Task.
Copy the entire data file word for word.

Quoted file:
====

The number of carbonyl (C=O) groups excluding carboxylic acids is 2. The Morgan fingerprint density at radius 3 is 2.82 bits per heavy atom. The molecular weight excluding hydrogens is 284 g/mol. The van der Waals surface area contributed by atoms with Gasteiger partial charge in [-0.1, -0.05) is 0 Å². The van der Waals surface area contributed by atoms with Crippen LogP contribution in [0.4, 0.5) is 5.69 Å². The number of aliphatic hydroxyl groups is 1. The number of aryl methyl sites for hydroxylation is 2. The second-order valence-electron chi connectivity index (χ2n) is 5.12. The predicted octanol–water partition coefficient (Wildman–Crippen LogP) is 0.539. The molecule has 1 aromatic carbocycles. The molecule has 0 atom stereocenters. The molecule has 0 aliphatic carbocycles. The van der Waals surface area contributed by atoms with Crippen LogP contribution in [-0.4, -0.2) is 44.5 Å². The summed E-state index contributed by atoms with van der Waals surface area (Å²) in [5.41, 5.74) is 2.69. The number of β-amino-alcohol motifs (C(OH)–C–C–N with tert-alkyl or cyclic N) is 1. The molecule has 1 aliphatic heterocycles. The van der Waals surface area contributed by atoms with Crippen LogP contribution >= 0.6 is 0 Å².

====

The number of carbonyl (C=O) groups excluding carboxylic acids is 2. The Morgan fingerprint density at radius 3 is 2.82 bits per heavy atom. The molecular weight excluding hydrogens is 284 g/mol. The van der Waals surface area contributed by atoms with Gasteiger partial charge in [-0.1, -0.05) is 0 Å². The van der Waals surface area contributed by atoms with Crippen LogP contribution in [0.4, 0.5) is 5.69 Å². The number of aliphatic hydroxyl groups is 1. The number of aryl methyl sites for hydroxylation is 2. The second-order valence-electron chi connectivity index (χ2n) is 5.12. The predicted octanol–water partition coefficient (Wildman–Crippen LogP) is 0.539. The molecule has 1 aromatic carbocycles. The molecule has 0 atom stereocenters. The molecule has 0 aliphatic carbocycles. The van der Waals surface area contributed by atoms with Crippen LogP contribution in [-0.4, -0.2) is 44.5 Å². The summed E-state index contributed by atoms with van der Waals surface area (Å²) in [5.41, 5.74) is 2.69. The number of β-amino-alcohol motifs (C(OH)–C–C–N with tert-alkyl or cyclic N) is 1. The molecule has 1 aliphatic heterocycles. The van der Waals surface area contributed by atoms with Crippen LogP contribution >= 0.6 is 0 Å².